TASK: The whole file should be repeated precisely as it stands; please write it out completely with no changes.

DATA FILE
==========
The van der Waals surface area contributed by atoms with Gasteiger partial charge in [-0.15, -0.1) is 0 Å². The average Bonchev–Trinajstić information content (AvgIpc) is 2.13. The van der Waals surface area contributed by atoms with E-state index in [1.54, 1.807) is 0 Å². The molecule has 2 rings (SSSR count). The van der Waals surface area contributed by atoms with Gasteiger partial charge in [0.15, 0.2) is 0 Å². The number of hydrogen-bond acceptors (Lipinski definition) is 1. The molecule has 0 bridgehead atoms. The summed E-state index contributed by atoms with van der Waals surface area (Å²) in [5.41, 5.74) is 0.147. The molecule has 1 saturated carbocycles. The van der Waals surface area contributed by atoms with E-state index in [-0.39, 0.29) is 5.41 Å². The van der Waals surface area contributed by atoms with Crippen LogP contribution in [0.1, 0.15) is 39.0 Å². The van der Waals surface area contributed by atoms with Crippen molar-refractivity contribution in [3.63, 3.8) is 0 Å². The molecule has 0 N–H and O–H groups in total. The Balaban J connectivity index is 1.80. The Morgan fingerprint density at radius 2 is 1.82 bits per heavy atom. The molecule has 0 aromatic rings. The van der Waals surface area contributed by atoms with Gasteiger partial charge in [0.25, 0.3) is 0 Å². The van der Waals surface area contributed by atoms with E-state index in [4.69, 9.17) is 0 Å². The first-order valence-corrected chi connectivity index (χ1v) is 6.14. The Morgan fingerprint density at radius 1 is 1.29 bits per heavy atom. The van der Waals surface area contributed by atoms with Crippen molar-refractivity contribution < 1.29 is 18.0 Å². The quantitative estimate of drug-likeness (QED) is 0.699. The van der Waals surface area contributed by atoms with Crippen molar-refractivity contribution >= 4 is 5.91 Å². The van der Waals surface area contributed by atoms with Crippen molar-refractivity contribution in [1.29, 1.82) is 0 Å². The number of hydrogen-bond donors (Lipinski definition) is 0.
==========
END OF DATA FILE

The van der Waals surface area contributed by atoms with Gasteiger partial charge in [-0.15, -0.1) is 0 Å². The average Bonchev–Trinajstić information content (AvgIpc) is 2.13. The van der Waals surface area contributed by atoms with E-state index in [1.54, 1.807) is 0 Å². The molecule has 2 rings (SSSR count). The van der Waals surface area contributed by atoms with Gasteiger partial charge in [0.15, 0.2) is 0 Å². The number of hydrogen-bond acceptors (Lipinski definition) is 1. The molecule has 0 bridgehead atoms. The summed E-state index contributed by atoms with van der Waals surface area (Å²) in [5.41, 5.74) is 0.147. The molecule has 1 saturated carbocycles. The van der Waals surface area contributed by atoms with E-state index in [-0.39, 0.29) is 5.41 Å². The van der Waals surface area contributed by atoms with Crippen LogP contribution in [0.1, 0.15) is 39.0 Å². The van der Waals surface area contributed by atoms with Crippen molar-refractivity contribution in [3.63, 3.8) is 0 Å². The molecule has 0 N–H and O–H groups in total. The Balaban J connectivity index is 1.80. The Morgan fingerprint density at radius 2 is 1.82 bits per heavy atom. The molecule has 0 aromatic rings. The van der Waals surface area contributed by atoms with Gasteiger partial charge in [0.25, 0.3) is 0 Å². The van der Waals surface area contributed by atoms with E-state index in [4.69, 9.17) is 0 Å². The first-order valence-corrected chi connectivity index (χ1v) is 6.14. The Morgan fingerprint density at radius 1 is 1.29 bits per heavy atom. The van der Waals surface area contributed by atoms with Crippen molar-refractivity contribution < 1.29 is 18.0 Å². The quantitative estimate of drug-likeness (QED) is 0.699. The van der Waals surface area contributed by atoms with Crippen molar-refractivity contribution >= 4 is 5.91 Å². The van der Waals surface area contributed by atoms with Crippen molar-refractivity contribution in [1.29, 1.82) is 0 Å². The number of hydrogen-bond donors (Lipinski definition) is 0.